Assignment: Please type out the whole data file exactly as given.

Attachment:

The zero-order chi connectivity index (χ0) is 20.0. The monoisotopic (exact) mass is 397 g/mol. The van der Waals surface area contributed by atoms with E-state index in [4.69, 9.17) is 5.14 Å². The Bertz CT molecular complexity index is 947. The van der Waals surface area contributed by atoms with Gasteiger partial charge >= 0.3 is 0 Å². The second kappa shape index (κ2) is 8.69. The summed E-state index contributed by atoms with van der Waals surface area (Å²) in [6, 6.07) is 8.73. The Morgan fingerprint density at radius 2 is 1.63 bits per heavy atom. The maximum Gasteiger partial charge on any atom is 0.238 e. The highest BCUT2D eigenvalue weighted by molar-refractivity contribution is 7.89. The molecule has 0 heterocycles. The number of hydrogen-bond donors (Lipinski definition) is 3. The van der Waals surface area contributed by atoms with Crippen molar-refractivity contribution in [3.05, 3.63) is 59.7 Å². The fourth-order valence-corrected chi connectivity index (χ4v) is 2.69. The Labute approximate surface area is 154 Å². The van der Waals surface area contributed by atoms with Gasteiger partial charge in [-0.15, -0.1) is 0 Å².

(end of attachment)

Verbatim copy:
The zero-order chi connectivity index (χ0) is 20.0. The monoisotopic (exact) mass is 397 g/mol. The van der Waals surface area contributed by atoms with E-state index in [4.69, 9.17) is 5.14 Å². The Bertz CT molecular complexity index is 947. The van der Waals surface area contributed by atoms with Gasteiger partial charge >= 0.3 is 0 Å². The second kappa shape index (κ2) is 8.69. The summed E-state index contributed by atoms with van der Waals surface area (Å²) in [6, 6.07) is 8.73. The Morgan fingerprint density at radius 2 is 1.63 bits per heavy atom. The maximum Gasteiger partial charge on any atom is 0.238 e. The highest BCUT2D eigenvalue weighted by molar-refractivity contribution is 7.89. The molecule has 0 heterocycles. The number of hydrogen-bond donors (Lipinski definition) is 3. The van der Waals surface area contributed by atoms with Crippen molar-refractivity contribution in [3.05, 3.63) is 59.7 Å². The fourth-order valence-corrected chi connectivity index (χ4v) is 2.69. The Labute approximate surface area is 154 Å². The van der Waals surface area contributed by atoms with Gasteiger partial charge in [-0.15, -0.1) is 0 Å².